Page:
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Cynthia A. Wenner, PhD
Dr. Wenner is a research associate professor in the Department of Basic Sciences within the School of Natural Health Sciences. She conducts research and co-teaches Immunology and Research Methods courses in the naturopathic medicine and herbal sciences programs. Dr. Wenner is currently the co-director and project principal investigator of a NCCAM/NIH-funded Developmental Center for CAM Research (DCRC) grant examining the anti-tumor immunopotentiating effects of Trametes versicolor, a medicinal mushroom.
Dr. Wenner is also conducting research on the mechanisms of immunomodulatory effects of Echinacea purpurea and Spilanthes acmella preparations and constituents, and participates as co-investigator on other studies investigating the immunological effects of CAM therapies.
- PhD in immunology from the Washington University
- BS in cellular and molecular biology from the University of Michigan
Conducted postdoctoral research as a mentored independent scientist, funded through a NCCAM/NIH K01 award in the combined areas of immunology and botanical medicine. This research was co-mentored by Gowsala Sivam, PhD, professor in the Department of Basic Sciences at Bastyr University, and Gary Elmer, PhD, a professor from the University of Washington School of Pharmacy.
Dr. Wenner’s research interests are focused on understanding the immunomodulatory effects of botanical medicines. She is particularly interested in understanding combination effects of constituents in complex botanical preparations for the treatment of cancer. Dr. Wenner greatly enjoys teaching immunology and serving as a research mentor to students who aspire toward a future career in CAM research. Outside of work, Dr. Wenner enjoys spending time with her two children, singing, hiking and camping, bike riding, gardening, making herbal medicines and her yoga practice.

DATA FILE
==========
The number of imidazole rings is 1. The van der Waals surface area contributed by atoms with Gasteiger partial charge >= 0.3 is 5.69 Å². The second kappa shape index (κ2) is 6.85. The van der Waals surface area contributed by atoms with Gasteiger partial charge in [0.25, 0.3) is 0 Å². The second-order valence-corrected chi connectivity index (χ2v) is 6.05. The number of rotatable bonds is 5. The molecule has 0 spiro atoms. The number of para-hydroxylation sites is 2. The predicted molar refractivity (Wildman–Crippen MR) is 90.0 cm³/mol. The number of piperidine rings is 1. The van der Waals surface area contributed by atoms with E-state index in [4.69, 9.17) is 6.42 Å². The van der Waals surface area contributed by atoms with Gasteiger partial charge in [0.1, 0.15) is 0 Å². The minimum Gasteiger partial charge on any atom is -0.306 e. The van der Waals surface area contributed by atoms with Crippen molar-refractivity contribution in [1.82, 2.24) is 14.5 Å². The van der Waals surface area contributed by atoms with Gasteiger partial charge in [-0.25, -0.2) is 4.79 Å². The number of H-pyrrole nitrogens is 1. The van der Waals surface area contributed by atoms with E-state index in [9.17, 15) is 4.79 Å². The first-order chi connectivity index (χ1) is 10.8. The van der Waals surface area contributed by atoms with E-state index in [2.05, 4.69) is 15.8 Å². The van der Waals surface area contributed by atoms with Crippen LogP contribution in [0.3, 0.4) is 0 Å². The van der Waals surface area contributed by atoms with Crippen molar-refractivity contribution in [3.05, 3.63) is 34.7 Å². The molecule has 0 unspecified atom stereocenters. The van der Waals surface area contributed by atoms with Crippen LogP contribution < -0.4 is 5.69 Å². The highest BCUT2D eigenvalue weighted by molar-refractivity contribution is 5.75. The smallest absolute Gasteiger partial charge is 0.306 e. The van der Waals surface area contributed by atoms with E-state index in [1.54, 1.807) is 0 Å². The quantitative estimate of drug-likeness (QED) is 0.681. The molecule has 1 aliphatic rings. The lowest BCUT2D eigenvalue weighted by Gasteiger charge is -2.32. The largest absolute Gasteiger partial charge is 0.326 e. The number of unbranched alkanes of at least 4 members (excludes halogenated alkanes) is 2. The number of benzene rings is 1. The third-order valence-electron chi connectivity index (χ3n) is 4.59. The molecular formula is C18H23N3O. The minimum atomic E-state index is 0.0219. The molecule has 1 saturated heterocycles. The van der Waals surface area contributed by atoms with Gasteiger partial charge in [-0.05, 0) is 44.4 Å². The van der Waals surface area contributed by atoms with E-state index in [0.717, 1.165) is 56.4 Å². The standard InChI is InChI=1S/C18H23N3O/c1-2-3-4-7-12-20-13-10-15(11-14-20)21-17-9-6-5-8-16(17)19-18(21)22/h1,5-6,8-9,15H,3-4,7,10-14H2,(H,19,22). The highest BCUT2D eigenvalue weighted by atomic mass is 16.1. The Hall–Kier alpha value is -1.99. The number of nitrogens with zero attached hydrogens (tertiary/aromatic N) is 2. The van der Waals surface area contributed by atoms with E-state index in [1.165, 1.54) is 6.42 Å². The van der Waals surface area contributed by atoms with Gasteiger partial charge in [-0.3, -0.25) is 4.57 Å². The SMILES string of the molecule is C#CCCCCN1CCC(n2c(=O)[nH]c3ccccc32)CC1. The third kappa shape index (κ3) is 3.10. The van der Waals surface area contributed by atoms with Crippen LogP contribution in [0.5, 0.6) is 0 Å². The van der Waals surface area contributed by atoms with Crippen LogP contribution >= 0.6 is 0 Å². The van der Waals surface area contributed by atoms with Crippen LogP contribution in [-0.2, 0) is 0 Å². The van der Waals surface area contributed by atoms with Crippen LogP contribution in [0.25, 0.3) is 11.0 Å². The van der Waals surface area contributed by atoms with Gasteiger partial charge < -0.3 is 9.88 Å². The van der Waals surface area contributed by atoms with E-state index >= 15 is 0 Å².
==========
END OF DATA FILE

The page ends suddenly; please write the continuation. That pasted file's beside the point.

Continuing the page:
Dr. Wenner's research interests are focused on the study of immunological activities of botanical medicines and other natural products. She is currently studying the immunomodulatory effects of distinct echinacea extracts on measures of innate and T cell-specific immunity, and the effects of echinacea constituents alone and in combination on these same immune measures, in order to determine the potential for different constituent groups to synergize in their bioactivities. Her research group is also studying the effects of cytochrome P450 metabolites of echinacea extracts and constituents on human T cell and monocyte/macrophage responses.
Dr. Wenner also leads a study under the auspices of a NCCAM/NIH-funded Developmental Complementary and Alternative Medicine Research Center that is designed to determine the potential for a complex medicinal mushroom preparation from Trametes (Coriolus) versicolor to enhance anti-cancer immune responses, including NK cell activity, phagocytic activity and cytokine responses, and activity of immune cells in peripheral blood from healthy humans. For this study, the group will also examine the potential for distinct fractions to synergize in modulation of these immune parameters.
Dr. Wenner mentors students interested in working on these ongoing studies who have lab experience in cell culture and have a strong knowledge base in the field of immunology.
Dr. Wenner’s philosophy is to teach through active learning, sharing her enthusiasm and providing real-life examples relevant to the topics she teaches and researches.